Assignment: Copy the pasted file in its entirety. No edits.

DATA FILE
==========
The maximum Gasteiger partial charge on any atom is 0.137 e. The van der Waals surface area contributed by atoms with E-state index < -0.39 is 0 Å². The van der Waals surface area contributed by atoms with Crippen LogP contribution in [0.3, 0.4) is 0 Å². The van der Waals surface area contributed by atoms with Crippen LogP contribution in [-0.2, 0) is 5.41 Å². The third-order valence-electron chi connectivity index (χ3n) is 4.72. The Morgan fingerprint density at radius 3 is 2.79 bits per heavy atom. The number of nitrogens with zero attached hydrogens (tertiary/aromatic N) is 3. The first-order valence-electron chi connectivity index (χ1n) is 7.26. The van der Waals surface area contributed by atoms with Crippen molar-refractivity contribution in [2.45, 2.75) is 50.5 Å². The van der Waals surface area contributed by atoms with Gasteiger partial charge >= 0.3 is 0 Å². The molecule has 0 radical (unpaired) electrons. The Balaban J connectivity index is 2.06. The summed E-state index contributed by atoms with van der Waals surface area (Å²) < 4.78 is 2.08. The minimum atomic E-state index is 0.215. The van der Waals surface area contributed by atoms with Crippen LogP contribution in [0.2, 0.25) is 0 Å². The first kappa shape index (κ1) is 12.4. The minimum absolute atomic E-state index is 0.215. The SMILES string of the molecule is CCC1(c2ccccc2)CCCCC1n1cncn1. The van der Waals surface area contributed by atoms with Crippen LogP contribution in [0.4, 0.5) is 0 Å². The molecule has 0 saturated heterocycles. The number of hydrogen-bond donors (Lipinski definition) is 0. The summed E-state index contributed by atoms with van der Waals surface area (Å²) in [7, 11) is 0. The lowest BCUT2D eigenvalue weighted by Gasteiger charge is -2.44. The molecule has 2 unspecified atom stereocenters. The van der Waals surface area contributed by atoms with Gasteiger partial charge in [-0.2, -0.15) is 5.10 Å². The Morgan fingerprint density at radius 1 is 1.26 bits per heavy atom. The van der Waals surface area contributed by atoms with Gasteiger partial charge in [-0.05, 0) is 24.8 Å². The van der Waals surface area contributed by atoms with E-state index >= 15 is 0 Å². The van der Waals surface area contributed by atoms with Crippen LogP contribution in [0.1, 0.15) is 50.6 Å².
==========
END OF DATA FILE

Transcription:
The maximum Gasteiger partial charge on any atom is 0.137 e. The van der Waals surface area contributed by atoms with E-state index < -0.39 is 0 Å². The van der Waals surface area contributed by atoms with Crippen LogP contribution in [0.3, 0.4) is 0 Å². The van der Waals surface area contributed by atoms with Crippen LogP contribution in [-0.2, 0) is 5.41 Å². The third-order valence-electron chi connectivity index (χ3n) is 4.72. The Morgan fingerprint density at radius 3 is 2.79 bits per heavy atom. The number of nitrogens with zero attached hydrogens (tertiary/aromatic N) is 3. The first-order valence-electron chi connectivity index (χ1n) is 7.26. The van der Waals surface area contributed by atoms with Crippen molar-refractivity contribution in [2.45, 2.75) is 50.5 Å². The van der Waals surface area contributed by atoms with Gasteiger partial charge >= 0.3 is 0 Å². The molecule has 0 radical (unpaired) electrons. The Balaban J connectivity index is 2.06. The summed E-state index contributed by atoms with van der Waals surface area (Å²) < 4.78 is 2.08. The minimum atomic E-state index is 0.215. The van der Waals surface area contributed by atoms with Crippen LogP contribution in [0.2, 0.25) is 0 Å². The first kappa shape index (κ1) is 12.4. The minimum absolute atomic E-state index is 0.215. The SMILES string of the molecule is CCC1(c2ccccc2)CCCCC1n1cncn1. The van der Waals surface area contributed by atoms with Crippen LogP contribution in [0.4, 0.5) is 0 Å². The molecule has 0 saturated heterocycles. The number of hydrogen-bond donors (Lipinski definition) is 0. The summed E-state index contributed by atoms with van der Waals surface area (Å²) in [7, 11) is 0. The lowest BCUT2D eigenvalue weighted by Gasteiger charge is -2.44. The molecule has 2 unspecified atom stereocenters. The van der Waals surface area contributed by atoms with Gasteiger partial charge in [-0.2, -0.15) is 5.10 Å². The Morgan fingerprint density at radius 1 is 1.26 bits per heavy atom. The van der Waals surface area contributed by atoms with Gasteiger partial charge in [-0.05, 0) is 24.8 Å². The van der Waals surface area contributed by atoms with E-state index >= 15 is 0 Å². The van der Waals surface area contributed by atoms with Crippen LogP contribution in [0.1, 0.15) is 50.6 Å².